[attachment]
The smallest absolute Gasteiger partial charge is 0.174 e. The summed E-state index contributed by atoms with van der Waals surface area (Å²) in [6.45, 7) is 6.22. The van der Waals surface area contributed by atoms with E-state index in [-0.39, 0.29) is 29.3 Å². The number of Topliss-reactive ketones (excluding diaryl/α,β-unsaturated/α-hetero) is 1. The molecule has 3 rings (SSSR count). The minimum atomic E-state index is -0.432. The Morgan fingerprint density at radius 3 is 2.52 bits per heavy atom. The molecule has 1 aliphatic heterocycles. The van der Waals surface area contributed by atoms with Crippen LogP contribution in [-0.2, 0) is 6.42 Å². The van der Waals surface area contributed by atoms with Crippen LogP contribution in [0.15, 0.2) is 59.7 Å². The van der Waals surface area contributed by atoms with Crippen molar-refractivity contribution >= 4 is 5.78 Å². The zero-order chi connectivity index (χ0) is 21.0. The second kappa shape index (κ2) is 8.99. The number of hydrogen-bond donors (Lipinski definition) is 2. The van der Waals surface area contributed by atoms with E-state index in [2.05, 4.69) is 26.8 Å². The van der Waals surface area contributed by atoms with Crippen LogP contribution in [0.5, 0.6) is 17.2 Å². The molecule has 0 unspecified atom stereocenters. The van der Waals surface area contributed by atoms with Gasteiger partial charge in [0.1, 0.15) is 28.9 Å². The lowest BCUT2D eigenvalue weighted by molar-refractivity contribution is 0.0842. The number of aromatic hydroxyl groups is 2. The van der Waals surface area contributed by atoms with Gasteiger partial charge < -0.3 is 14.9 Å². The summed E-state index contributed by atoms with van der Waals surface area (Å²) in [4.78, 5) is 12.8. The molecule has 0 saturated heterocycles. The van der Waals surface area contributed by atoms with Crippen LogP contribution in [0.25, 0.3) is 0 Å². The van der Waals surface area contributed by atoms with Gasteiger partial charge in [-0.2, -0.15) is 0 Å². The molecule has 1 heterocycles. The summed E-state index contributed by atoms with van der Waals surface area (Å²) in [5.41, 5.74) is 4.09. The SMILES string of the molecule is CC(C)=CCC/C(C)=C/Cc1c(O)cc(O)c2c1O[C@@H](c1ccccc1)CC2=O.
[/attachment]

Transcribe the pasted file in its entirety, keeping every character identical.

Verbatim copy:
The smallest absolute Gasteiger partial charge is 0.174 e. The summed E-state index contributed by atoms with van der Waals surface area (Å²) in [6.45, 7) is 6.22. The van der Waals surface area contributed by atoms with E-state index in [-0.39, 0.29) is 29.3 Å². The number of Topliss-reactive ketones (excluding diaryl/α,β-unsaturated/α-hetero) is 1. The molecule has 3 rings (SSSR count). The minimum atomic E-state index is -0.432. The Morgan fingerprint density at radius 3 is 2.52 bits per heavy atom. The molecule has 1 aliphatic heterocycles. The van der Waals surface area contributed by atoms with Crippen LogP contribution in [-0.2, 0) is 6.42 Å². The van der Waals surface area contributed by atoms with Crippen LogP contribution in [0.15, 0.2) is 59.7 Å². The van der Waals surface area contributed by atoms with Crippen molar-refractivity contribution >= 4 is 5.78 Å². The zero-order chi connectivity index (χ0) is 21.0. The second kappa shape index (κ2) is 8.99. The number of hydrogen-bond donors (Lipinski definition) is 2. The van der Waals surface area contributed by atoms with E-state index in [2.05, 4.69) is 26.8 Å². The van der Waals surface area contributed by atoms with Crippen LogP contribution in [0.5, 0.6) is 17.2 Å². The molecule has 0 unspecified atom stereocenters. The van der Waals surface area contributed by atoms with Gasteiger partial charge in [0.1, 0.15) is 28.9 Å². The lowest BCUT2D eigenvalue weighted by molar-refractivity contribution is 0.0842. The number of aromatic hydroxyl groups is 2. The van der Waals surface area contributed by atoms with Gasteiger partial charge < -0.3 is 14.9 Å². The summed E-state index contributed by atoms with van der Waals surface area (Å²) in [4.78, 5) is 12.8. The molecule has 0 saturated heterocycles. The van der Waals surface area contributed by atoms with Crippen LogP contribution in [0.25, 0.3) is 0 Å². The van der Waals surface area contributed by atoms with Gasteiger partial charge in [-0.2, -0.15) is 0 Å². The molecule has 1 heterocycles. The summed E-state index contributed by atoms with van der Waals surface area (Å²) in [5.41, 5.74) is 4.09. The SMILES string of the molecule is CC(C)=CCC/C(C)=C/Cc1c(O)cc(O)c2c1O[C@@H](c1ccccc1)CC2=O.